Believe it or not, way back in 1988, when I graduated high school, I won the most optimistic for my senior superlative. I was always smiling and always looking on the bright side of things. I always had a can-do attitude. Come to think of it, when I was a little kid, one of my nicknames was smiley. Hey, I couldn’t help it. The world was my oyster, and I was optimistically going to explore it and have a lot of fun doing it. I was an optimist, and everyone knew it.
Well, here I am all these years later. And so are you, my fellow self-publishing indie authors. We are in a tough business. We’re competing against the big boys and girls who have very deep pockets and teams of people writing and marketing their books. It’s not a fair fight. They are a lot bigger than us. But, although smaller, we are more nimble and agile than the big boys. So, we need to be optimistic about our ability to pivot a lot quicker than our big boy competitors out there.
But, regardless of some of our advantages, being an authorpreneur takes a toll on all of us. We tend to become workaholics. It’s the only way we solopreneurs can hang with the big boys who have whole teams competing against us. And while our journey is a pretty cool one, being a workaholic has its drawbacks.
We authorpreneurs tend to be sleep-deprived. That’s not good for our health and causes us to gain weight. I have been getting up at 4:00 AM seven days a week for more than a decade. Some of you have probably been doing the same thing. Sometimes, I’m so tired that I think I take micro-naps of just a few seconds at a time while I’m doing other things that don’t include sleeping. Maybe you do the same…
We also tend to put nutrition and exercise on the back burner as something we squeeze in when we can, which usually isn’t too often. Hey, we’re crazy busy. But… unfortunately, the lack of nutrition and exercise, like the lack of sleep is bad for us and tends to pack on a few extra pounds as well.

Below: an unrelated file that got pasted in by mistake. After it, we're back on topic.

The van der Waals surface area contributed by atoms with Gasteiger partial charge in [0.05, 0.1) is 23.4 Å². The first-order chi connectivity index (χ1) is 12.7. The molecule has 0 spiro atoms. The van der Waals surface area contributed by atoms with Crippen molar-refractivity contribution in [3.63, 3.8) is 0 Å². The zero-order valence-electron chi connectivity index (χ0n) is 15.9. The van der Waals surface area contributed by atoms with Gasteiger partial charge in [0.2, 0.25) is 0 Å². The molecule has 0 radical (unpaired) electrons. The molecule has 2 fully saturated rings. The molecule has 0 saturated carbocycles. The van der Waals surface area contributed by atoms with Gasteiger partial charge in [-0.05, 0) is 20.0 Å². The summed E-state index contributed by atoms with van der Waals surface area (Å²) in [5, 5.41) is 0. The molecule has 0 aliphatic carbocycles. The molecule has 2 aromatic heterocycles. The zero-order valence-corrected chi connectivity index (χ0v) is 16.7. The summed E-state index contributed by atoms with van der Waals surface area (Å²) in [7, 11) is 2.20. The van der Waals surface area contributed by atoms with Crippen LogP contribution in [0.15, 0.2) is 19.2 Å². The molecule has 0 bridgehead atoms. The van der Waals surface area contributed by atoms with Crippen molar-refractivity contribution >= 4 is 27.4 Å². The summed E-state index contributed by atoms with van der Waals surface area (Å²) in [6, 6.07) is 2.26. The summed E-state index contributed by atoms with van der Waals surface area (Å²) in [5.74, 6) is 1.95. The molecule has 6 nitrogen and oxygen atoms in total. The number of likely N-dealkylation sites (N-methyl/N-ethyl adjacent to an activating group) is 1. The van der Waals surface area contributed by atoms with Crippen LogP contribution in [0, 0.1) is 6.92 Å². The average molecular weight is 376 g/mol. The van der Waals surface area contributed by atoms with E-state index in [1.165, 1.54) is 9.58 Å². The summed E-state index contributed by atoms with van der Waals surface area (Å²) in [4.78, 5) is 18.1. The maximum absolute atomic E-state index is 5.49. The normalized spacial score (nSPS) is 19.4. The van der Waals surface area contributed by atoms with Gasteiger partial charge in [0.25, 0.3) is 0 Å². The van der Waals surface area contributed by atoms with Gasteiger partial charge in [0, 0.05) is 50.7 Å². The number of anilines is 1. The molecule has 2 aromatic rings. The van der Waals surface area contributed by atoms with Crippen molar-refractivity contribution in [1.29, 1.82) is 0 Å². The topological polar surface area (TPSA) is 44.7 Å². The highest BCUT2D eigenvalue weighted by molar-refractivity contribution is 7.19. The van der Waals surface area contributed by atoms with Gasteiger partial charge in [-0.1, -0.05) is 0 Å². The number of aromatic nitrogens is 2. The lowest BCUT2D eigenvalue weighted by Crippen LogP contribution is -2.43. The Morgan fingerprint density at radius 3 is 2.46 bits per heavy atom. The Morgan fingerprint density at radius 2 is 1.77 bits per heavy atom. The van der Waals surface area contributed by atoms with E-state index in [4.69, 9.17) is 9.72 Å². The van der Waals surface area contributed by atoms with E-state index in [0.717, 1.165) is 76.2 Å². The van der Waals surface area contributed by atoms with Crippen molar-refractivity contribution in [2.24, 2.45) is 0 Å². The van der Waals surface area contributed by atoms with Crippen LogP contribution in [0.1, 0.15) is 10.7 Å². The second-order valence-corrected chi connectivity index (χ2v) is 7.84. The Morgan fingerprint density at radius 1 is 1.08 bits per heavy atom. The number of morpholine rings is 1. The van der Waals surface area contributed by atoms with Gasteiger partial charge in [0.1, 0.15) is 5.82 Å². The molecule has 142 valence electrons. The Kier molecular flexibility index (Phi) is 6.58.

Sometimes our workaholic tendencies also take a toll on our relationships. Too often the quality of time with friends is a lot less than we would like it to be. Same with our family. Marriages and family time can be strained if we’re not careful while trying to become successful authorpreneurs providing for their family.
It’s like a punch in the gut sometimes in this business when we see the big boys popping out successful books, and we’re struggling with just a few of them. And then to add insult to injury, every time we look in the mirror, we’re seeing a thicker, older version of ourselves. We can’t even remember what our lives were like before all this craziness.
However, there is good news, though. All of our craziness in this business doesn’t really have to be that crazy, after all.
Now I know they used to call me smiley, and I won most optimistic in high school, but I think maybe we authorpreneurs might be cut from the same optimistic cloth. After all, we bravely and optimistically forged our own paths by becoming solopreneurs in the authoring and publishing world.
Even though it’s extremely challenging out there. We still forged ahead, making our own path and believing in our abilities to do it. I would say that’s a pretty impressive thing and something we all should be smiling about, wouldn’t you? What we’re doing is a really cool thing. And we all must be really cool people, too, to be doing it. Wouldn’t you agree?
So, here’s the deal. I want all of us to smile more. That in itself will help us be more optimistic. And being optimistic is what pushes us ahead to greatness on paths that many others will never experience.
Also, I want you to take care of yourself. Get a good night’s sleep. The work isn’t going anywhere. It will still be there in the morning. You don’t have to get it all done, especially at the expense of your physical and mental well-being.
Take the extra time to eat well and exercise. You’re worth it. And you deserve it. Spend some extra time with your friends and family. We are emotional and social creatures. We need people. And sometimes the authorpreneur world is a lonely isolated place. Isolation is not good for us. Get around people, and allow yourself not to think about the business. Instead, live in the moment with your friends and family. Smile a lot while around them. And then smile a bunch more when it’s done, and you’re back in your home office.
Hey, thoughts become things. So think about good things, and you’ll feel better and smile more. Then go out and physically do something positive that makes you feel connected with the great big world out there.
So, in closing, here are some things that I want you to do when you’re not feeling great. First, admit to yourself that you’re not feeling so wonderful. Contact your doctor for a physical if you haven’t had one in a long time. Control your thoughts. Take action. Make a human connection. And smile as big as you can. Simple, right?
*Check out the free video lesson on this chapter!